- I am a founding member of the Beyhive. I’ve never missed a Beyoncé concert tour or residency.
- Bey’s Renaissance World Tour was utterly amazing; a silver-speckled, immersive homage to ballroom culture.
- Still, my floor seats at MetLife Stadium in East Rutherford, New Jersey were disappointing and had low visibility.
The 56-date tour, which began in May overseas in Stockholm, Sweden, is an immersive homage to ballroom culture. Based on Bey’s seventh solo album, 2022’s “Renaissance,” the mother of the house herself brought her club music-enthused tracks to life with a giant-sized silver bedazzled horse, duck walking, a variety of thigh-high boots, and a couple of robotic arms.
I wrestled through Ticketmaster’s complicated Verified Fan sales, and the Beyhive presale, only to walk away waitlisted for both.
So when my friend suggested I try a random presale code she saw on Twitter, I was delighted to find that it not only worked but there were plenty of “good” seats left at the July tour date I wanted: MetLife Stadium in East Rutherford, New Jersey.
Feeling pressured by Ticketmaster’s countdown clock, I purchased two tickets for around $1,150 each.
Even though I bumped into Blue Ivy and Jay Z while leaving the stadium (OMG; I’m still pinching myself!), here’s why I regret my floor seats and will likely consider sitting in a different section for her next concert tour — if she blesses us again.
Floor seats do come with perks, but it doesn’t guarantee visibility
When we arrived at MetLife around 7:30 p.m., it was exciting to check in and get our orange wristbands. Those bands allowed us access to the stadium floor and its facilities.
Once secured, we walked our way out into the stadium and found our spot — Section 3, Row 16.
It felt very close to the main stage and the now-iconic circular-shaped runway, designed by entertainment architects Stufish and stage designer Es Devlin, who’s also worked with Adele, U2, and The Weeknd.
Being on the floor also meant seeing many of the VIPs who came out to support Beyoncé while on this tour stop. There’s been social-media footage of celebrities from Madonna and Megan Thee Stallion to Oscar-nominated actor Taraji P. Henson and “Game of Thrones” actor Emilia Clarke at Bey’s tour.
During Beyoncé’s second night in New Jersey, my husband and I saw Oprah Winfrey, Gayle King, and even rapper Fat Joe.
And as I humble-bragged before, while making our way to our cars during Bey’s last song of the night, “Summer Renaissance,” security forcefully stopped us before we ran right into Blue Ivy, accompanied a few paces back by her billionaire dad, Jay Z. Talk about a highlight of my life!
Still, as an entertainment reporter for more than 15 years, celebrity sightings weren’t enough to make up for my low visibility during the actual concert.
The circular stage’s risers prevented me from seeing the best parts of the show off-screen
As a live concert enthusiast — I’ve probably been to more than 500 shows in my lifetime — I prefer to sit on the floor so I can see an artist in their element with my own two eyes.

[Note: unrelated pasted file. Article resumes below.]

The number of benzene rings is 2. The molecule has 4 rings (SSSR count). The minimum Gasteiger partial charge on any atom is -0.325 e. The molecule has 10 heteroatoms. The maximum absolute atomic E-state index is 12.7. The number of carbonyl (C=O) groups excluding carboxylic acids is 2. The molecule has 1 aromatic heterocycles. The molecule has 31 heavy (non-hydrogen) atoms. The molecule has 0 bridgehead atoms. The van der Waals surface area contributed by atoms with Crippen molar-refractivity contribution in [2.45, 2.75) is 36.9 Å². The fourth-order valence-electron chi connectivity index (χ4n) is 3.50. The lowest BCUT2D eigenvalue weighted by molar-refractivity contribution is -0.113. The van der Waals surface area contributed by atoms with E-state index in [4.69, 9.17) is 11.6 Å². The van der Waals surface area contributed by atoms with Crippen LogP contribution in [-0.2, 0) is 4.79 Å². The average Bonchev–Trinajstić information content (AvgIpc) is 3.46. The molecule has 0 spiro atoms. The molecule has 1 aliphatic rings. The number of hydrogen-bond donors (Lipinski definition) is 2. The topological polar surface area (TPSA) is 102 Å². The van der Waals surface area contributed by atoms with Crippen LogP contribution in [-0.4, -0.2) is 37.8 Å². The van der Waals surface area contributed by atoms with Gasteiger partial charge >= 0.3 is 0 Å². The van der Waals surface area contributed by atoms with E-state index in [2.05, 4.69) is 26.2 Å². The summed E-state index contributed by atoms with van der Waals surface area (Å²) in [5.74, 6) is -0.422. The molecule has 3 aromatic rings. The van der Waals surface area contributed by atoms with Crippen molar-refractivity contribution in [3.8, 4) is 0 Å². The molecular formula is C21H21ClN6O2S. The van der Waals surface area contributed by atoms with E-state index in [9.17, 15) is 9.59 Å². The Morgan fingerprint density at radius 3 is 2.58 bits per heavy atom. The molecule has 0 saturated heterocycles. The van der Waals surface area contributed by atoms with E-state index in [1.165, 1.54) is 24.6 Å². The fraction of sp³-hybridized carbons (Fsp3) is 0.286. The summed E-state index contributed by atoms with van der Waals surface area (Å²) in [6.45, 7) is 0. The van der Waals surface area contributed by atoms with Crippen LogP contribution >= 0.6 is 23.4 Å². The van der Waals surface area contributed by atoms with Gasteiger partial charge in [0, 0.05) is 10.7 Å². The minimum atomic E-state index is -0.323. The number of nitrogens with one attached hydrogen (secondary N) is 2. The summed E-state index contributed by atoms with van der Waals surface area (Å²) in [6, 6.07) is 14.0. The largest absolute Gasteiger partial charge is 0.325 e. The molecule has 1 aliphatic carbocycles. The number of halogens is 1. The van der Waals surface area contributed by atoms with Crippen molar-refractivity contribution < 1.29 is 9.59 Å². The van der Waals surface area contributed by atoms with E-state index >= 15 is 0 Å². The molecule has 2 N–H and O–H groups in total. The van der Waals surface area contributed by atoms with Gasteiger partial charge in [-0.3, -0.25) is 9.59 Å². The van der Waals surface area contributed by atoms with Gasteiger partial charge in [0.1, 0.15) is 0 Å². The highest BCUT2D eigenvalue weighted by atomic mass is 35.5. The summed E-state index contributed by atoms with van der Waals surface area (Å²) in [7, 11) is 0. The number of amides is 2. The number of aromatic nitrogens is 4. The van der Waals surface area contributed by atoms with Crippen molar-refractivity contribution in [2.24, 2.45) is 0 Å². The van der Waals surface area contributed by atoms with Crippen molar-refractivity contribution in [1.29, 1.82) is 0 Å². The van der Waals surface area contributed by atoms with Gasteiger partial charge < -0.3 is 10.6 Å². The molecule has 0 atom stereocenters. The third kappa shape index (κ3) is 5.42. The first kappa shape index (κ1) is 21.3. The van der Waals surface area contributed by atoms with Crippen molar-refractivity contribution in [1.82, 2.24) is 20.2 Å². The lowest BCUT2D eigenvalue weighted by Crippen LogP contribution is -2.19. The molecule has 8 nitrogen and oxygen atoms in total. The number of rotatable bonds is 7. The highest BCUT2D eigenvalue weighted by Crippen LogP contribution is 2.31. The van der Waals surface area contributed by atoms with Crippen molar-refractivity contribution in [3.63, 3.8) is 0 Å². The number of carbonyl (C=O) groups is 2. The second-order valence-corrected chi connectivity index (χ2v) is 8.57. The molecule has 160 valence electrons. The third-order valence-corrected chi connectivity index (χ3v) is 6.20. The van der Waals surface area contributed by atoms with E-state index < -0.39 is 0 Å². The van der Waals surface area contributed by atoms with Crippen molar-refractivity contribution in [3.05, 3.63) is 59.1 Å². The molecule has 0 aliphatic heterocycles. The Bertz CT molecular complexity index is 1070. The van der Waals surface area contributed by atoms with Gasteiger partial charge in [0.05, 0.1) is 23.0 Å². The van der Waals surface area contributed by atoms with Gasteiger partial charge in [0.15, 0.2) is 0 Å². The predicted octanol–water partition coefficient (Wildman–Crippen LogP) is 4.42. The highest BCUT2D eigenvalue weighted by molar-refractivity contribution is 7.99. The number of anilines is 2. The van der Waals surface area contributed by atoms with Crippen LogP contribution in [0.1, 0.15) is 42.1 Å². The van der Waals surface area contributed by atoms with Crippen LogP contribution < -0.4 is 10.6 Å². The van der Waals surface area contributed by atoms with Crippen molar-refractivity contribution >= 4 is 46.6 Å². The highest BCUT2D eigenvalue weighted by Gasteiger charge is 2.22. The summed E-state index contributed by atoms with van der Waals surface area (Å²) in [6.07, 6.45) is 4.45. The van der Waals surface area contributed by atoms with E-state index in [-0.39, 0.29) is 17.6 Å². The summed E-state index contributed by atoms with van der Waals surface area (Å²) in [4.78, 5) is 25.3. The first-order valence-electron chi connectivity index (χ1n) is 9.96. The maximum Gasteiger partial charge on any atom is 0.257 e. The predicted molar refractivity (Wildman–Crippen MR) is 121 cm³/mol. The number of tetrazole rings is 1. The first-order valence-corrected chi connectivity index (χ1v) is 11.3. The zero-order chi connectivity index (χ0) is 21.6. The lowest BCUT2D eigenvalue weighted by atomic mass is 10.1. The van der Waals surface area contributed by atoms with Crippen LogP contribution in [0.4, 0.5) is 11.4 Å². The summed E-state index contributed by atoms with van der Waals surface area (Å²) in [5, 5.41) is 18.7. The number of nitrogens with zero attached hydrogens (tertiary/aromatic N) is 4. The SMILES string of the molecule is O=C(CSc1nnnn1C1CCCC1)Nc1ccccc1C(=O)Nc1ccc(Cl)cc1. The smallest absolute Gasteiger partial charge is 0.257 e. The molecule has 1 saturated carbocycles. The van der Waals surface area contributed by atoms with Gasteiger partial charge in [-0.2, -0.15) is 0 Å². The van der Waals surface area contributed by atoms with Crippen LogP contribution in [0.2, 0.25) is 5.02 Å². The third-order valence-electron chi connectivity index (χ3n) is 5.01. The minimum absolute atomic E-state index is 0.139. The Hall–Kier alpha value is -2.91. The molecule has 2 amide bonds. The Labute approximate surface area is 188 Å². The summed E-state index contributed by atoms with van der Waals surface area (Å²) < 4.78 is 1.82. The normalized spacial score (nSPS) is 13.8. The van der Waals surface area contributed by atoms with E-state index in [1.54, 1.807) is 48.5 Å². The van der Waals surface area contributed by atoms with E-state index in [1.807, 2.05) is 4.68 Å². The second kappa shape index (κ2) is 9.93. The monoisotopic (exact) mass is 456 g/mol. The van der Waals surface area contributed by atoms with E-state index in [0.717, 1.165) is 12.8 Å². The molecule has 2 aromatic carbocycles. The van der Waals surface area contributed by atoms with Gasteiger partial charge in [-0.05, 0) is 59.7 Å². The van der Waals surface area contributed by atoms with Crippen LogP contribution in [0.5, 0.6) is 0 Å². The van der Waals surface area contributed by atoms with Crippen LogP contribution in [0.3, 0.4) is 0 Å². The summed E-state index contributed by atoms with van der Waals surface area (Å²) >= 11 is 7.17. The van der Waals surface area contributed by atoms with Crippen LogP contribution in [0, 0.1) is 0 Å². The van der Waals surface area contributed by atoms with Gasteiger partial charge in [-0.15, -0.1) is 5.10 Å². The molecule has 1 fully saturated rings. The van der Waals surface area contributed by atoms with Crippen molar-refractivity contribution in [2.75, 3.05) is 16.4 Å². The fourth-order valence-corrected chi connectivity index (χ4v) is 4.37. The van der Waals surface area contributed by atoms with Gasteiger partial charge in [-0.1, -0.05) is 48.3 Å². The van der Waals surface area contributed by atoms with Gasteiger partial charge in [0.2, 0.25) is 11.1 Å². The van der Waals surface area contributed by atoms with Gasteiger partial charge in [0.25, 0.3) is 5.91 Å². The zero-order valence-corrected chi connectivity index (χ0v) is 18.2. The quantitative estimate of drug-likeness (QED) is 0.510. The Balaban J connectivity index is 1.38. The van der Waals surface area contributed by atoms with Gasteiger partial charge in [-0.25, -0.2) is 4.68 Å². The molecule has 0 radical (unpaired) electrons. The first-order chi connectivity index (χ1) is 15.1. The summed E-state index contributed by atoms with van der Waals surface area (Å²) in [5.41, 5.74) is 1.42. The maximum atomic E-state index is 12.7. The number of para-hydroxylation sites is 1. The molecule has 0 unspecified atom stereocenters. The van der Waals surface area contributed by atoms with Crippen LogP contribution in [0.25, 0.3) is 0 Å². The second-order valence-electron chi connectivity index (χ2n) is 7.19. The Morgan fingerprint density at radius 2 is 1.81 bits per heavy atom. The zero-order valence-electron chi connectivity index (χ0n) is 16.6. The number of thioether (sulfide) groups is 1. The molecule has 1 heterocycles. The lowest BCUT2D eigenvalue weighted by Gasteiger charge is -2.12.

While I appreciate how jumbo screens allow me to see extra details that just aren’t possible with the naked eye in a stadium, my preference is always to try and see the experience for myself.
When Beyoncé opened her set with three of her iconic ballads, “Dangerously In Love,” “Flaws and All” (I was surprised to see her sing without getting emotional. True fans know she always tears up just a little bit while singing that one), and “1+1,” she utilized the main stage.
While Bey was on the larger stage, I had high visibility, able to go expertly back and forth between the screens and my own eyes with ease. And although some fans were sitting on what’s called the “Pure/Honey On Stage Risers,” or literal risers onstage, they were off to the side enough so they didn’t block our view.
I also really loved that Bey took a page from her Coachella set and used risers to be even higher onstage, making visibility great while she sang her Platinum-hit single, “Cuff It,” one of my favorite performances of the night.
But as the show progressed, my naked-eye visibility worsened due to how the circular runway was built. On either side of it, there’s a raised portion of the platform, five steps higher than the rest of the runway.
This allowed Bey, and her dancers, to walk up and down, but it also blocked my view when Bey was on the interior runway that cuts into the circle, which was a lot during the later part of the concert.
I didn’t even see Blue Ivy come out onstage and instead relied on the jumbo screens to see our niece do her ones and twos.
We also thought Beyoncé would come around to our part of the circle more, but even when she did, she turned inward toward the Club Renaissance pit section, so it was a bit of a letdown.
Despite visibility issues, I still had a life-changing, inspiring time during the Renaissance World Tour. One of the reasons why I’ve never missed a solo concert tour or residency is that seeing Beyoncé perform the music that inspires all of us, reminds me to tap into my greatest potential as an artist.
She reminds me that as a creative, woman, a mother of multiples, and a wife, I can do anything — and do it gloriously.
If Beyoncé decides to go on tour again, I’ll be right there, ticket in hand. I just may pay for a seat in the 100 section instead of on the floor.